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The age of digitally transformed banks

With the advancement of disrupting technologies, from mobile wallet to social media, tablets, Augmented
Reality (AR), Virtual Reality (VR) and ‘de-banked’ digital consumer, one argues if banking is a place we go to, or rather something we do. Bill Gates, former chairman of Microsoft, surprised many, saying, ‘Banking is necessary, banks are not’, while addressing the impact of digital technology on payment systems.

The Royal Bank of Scotland has defined digital banking as ‘banking on the move’. Hence, the essence of digital banking encompasses a few promises for customers like accessing balance, managing accounts, transferring money instantly and pay bills, becoming paperless – hence save and print up to seven years’ worth of PDF statements – through iBanking, staying in control of standing orders and direct debits, setting up a savings goal and keep a close eye on progress, and switching on text alerts to keep track of accounts on the move. Barclays, the most pioneering bank in Europe, introduced video banking allowing customers to interact face-to-face digitally. With increasing use of QR code, mobile based commerce is getting momentum, and talk about frictionless banking. Banks have started to exploit the advancement of Near Field Communication (NFC) in tapping customer presence for offering services, or allowing touch-less authorisation for card-based payments.

Axis Bank has come up with its Augmented Reality (AR) feature within its mobile app which lists all the dining destinations, property lists, shopping centres, bank ATMs, branches and many other things not only as a location on GPS but also in real life pictures along with distance and even directions. Commonwealth Bank of Australia (CBA) customers are now pointing their smart phone cameras at residential properties to bring up property details, recent sale prices, and information on local neighborhoods. This is a convenient way for their customers to get an insight into estimated monthly payment amounts on CBA mortgage loans and insurance. The app covers 95 per cent of residential properties in Australia, and averages 20,000 property searches per week. The DBS Bank, 29 per cent of which is owned by Singapore state investment company Temasek Holdings, wants to be along with customers even as they think about buying a property, and with its Home Connect, one of the 19 mobile apps the bank has to this date, is just a start on what the DBS plans to offer over the next couple of years to meet the shifting demands of younger customers. Now we hear about insurance payment based on driving pattern, using telematics technology – the integrated use of telecommunication and informatics.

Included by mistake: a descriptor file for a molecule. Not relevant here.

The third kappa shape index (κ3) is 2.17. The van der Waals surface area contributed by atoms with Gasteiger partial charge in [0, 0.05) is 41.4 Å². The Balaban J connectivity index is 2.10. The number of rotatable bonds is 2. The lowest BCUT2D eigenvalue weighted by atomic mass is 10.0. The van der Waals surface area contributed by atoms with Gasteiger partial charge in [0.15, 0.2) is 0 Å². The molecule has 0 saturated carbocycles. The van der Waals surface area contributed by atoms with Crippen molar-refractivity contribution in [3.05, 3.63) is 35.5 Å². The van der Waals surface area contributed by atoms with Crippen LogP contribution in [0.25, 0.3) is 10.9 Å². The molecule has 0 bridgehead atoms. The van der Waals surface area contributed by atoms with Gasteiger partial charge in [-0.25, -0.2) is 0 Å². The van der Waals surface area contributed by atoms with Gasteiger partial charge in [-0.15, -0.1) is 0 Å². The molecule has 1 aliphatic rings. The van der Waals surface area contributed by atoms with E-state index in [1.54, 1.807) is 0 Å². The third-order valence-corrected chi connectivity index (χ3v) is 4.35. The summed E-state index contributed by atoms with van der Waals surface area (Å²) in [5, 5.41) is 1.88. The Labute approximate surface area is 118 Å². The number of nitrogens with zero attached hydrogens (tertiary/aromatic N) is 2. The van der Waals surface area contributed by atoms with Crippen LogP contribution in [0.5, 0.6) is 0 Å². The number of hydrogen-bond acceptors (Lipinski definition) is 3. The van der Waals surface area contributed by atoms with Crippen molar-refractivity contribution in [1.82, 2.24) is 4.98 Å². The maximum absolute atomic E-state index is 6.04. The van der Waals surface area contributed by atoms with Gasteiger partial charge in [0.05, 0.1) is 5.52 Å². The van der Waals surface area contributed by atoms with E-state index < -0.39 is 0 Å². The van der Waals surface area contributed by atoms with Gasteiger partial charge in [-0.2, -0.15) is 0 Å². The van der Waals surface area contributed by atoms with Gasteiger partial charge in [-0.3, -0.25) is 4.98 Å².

So, digital transformation is profound and accelerating transformation of business activities, processes, competencies and models to fully leverage the changes and opportunities of digital technologies, and their impact across society in a strategic and prioritized way, with present and future shifts in mind.

The payments industry is in the midst of a seismic shift, and Millennials – those born approximately between the mid-1980s and 2004, also known as Generation Y – are leading the change, accounting for 55% of all mobile payments. Millennial Disruption Index predicts around 73% of Millennials are looking to new offerings from Google, PayPal or Apple rather than from their local banks, whereas 33% say they won’t need a bank at all in the near future Digitisation has been changing Europe’s societies and economies for more than two decades, and this evolution is accelerating. The transformative powers of artificial intelligence, big data, Internet of Things, mobile and blockchain technologies are on course for a fourth industrial revolution. This development is overwhelmingly for the good, improving living standards, and comfort. Here in Bangladesh, one doesn’t need to travel far but to open our government portals, which has revolutionised our approach in dealing with government agencies. This is certainly praiseworthy.